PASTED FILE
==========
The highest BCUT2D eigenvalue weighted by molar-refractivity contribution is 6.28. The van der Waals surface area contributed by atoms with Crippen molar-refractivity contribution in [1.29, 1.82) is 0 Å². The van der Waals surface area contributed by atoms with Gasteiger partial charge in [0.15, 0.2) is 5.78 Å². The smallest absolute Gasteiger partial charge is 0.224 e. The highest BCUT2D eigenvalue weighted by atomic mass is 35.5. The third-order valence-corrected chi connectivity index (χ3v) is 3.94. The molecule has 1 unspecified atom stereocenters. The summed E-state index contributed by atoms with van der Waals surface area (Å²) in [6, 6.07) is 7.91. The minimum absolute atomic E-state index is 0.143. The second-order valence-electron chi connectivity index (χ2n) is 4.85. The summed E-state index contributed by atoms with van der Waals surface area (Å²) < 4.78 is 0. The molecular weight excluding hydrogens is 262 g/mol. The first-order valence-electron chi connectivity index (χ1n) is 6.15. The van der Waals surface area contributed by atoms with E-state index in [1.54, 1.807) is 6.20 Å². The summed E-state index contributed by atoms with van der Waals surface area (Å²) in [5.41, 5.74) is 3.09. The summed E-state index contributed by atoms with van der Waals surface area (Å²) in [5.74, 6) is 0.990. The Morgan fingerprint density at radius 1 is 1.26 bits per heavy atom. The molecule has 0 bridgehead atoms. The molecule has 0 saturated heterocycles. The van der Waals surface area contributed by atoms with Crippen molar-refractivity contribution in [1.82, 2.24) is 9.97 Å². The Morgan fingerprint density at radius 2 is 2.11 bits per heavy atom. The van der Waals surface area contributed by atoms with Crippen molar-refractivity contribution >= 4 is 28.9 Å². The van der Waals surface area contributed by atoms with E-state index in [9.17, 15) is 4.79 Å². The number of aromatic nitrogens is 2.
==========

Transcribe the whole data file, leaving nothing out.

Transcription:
The highest BCUT2D eigenvalue weighted by molar-refractivity contribution is 6.28. The van der Waals surface area contributed by atoms with Crippen molar-refractivity contribution in [1.29, 1.82) is 0 Å². The van der Waals surface area contributed by atoms with Gasteiger partial charge in [0.15, 0.2) is 5.78 Å². The smallest absolute Gasteiger partial charge is 0.224 e. The highest BCUT2D eigenvalue weighted by atomic mass is 35.5. The third-order valence-corrected chi connectivity index (χ3v) is 3.94. The molecule has 1 unspecified atom stereocenters. The summed E-state index contributed by atoms with van der Waals surface area (Å²) in [6, 6.07) is 7.91. The minimum absolute atomic E-state index is 0.143. The second-order valence-electron chi connectivity index (χ2n) is 4.85. The summed E-state index contributed by atoms with van der Waals surface area (Å²) < 4.78 is 0. The molecular weight excluding hydrogens is 262 g/mol. The first-order valence-electron chi connectivity index (χ1n) is 6.15. The van der Waals surface area contributed by atoms with E-state index in [1.54, 1.807) is 6.20 Å². The summed E-state index contributed by atoms with van der Waals surface area (Å²) in [5.41, 5.74) is 3.09. The summed E-state index contributed by atoms with van der Waals surface area (Å²) in [5.74, 6) is 0.990. The Morgan fingerprint density at radius 1 is 1.26 bits per heavy atom. The molecule has 0 bridgehead atoms. The molecule has 0 saturated heterocycles. The van der Waals surface area contributed by atoms with Crippen molar-refractivity contribution in [1.82, 2.24) is 9.97 Å². The Morgan fingerprint density at radius 2 is 2.11 bits per heavy atom. The van der Waals surface area contributed by atoms with Crippen molar-refractivity contribution >= 4 is 28.9 Å². The van der Waals surface area contributed by atoms with E-state index in [9.17, 15) is 4.79 Å². The number of aromatic nitrogens is 2.